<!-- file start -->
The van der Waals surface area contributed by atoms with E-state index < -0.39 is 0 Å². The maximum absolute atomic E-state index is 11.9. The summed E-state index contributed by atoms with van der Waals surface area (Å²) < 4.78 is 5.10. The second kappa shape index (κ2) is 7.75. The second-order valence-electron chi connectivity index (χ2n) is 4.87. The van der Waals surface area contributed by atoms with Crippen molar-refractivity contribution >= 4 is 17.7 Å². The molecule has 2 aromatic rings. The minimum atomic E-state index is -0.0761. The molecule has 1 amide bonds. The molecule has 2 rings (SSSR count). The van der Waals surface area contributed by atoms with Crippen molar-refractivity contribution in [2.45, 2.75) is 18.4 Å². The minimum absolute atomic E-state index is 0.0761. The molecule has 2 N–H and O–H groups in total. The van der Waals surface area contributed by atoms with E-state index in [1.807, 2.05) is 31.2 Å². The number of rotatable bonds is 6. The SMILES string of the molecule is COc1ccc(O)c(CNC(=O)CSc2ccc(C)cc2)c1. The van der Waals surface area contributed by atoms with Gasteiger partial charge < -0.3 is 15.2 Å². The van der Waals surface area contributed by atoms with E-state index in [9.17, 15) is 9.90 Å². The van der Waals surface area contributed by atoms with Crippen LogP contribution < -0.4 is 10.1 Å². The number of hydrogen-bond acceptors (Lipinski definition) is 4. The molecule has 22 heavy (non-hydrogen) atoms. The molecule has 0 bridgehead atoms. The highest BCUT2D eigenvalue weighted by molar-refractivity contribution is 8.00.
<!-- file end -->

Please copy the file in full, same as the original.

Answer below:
The van der Waals surface area contributed by atoms with E-state index < -0.39 is 0 Å². The maximum absolute atomic E-state index is 11.9. The summed E-state index contributed by atoms with van der Waals surface area (Å²) < 4.78 is 5.10. The second kappa shape index (κ2) is 7.75. The second-order valence-electron chi connectivity index (χ2n) is 4.87. The van der Waals surface area contributed by atoms with Crippen molar-refractivity contribution >= 4 is 17.7 Å². The molecule has 2 aromatic rings. The minimum atomic E-state index is -0.0761. The molecule has 1 amide bonds. The molecule has 2 rings (SSSR count). The van der Waals surface area contributed by atoms with Crippen molar-refractivity contribution in [2.45, 2.75) is 18.4 Å². The minimum absolute atomic E-state index is 0.0761. The molecule has 2 N–H and O–H groups in total. The van der Waals surface area contributed by atoms with E-state index in [1.807, 2.05) is 31.2 Å². The number of rotatable bonds is 6. The SMILES string of the molecule is COc1ccc(O)c(CNC(=O)CSc2ccc(C)cc2)c1. The van der Waals surface area contributed by atoms with Gasteiger partial charge < -0.3 is 15.2 Å². The van der Waals surface area contributed by atoms with E-state index in [9.17, 15) is 9.90 Å². The van der Waals surface area contributed by atoms with Crippen LogP contribution < -0.4 is 10.1 Å². The number of hydrogen-bond acceptors (Lipinski definition) is 4. The molecule has 22 heavy (non-hydrogen) atoms. The molecule has 0 bridgehead atoms. The highest BCUT2D eigenvalue weighted by molar-refractivity contribution is 8.00.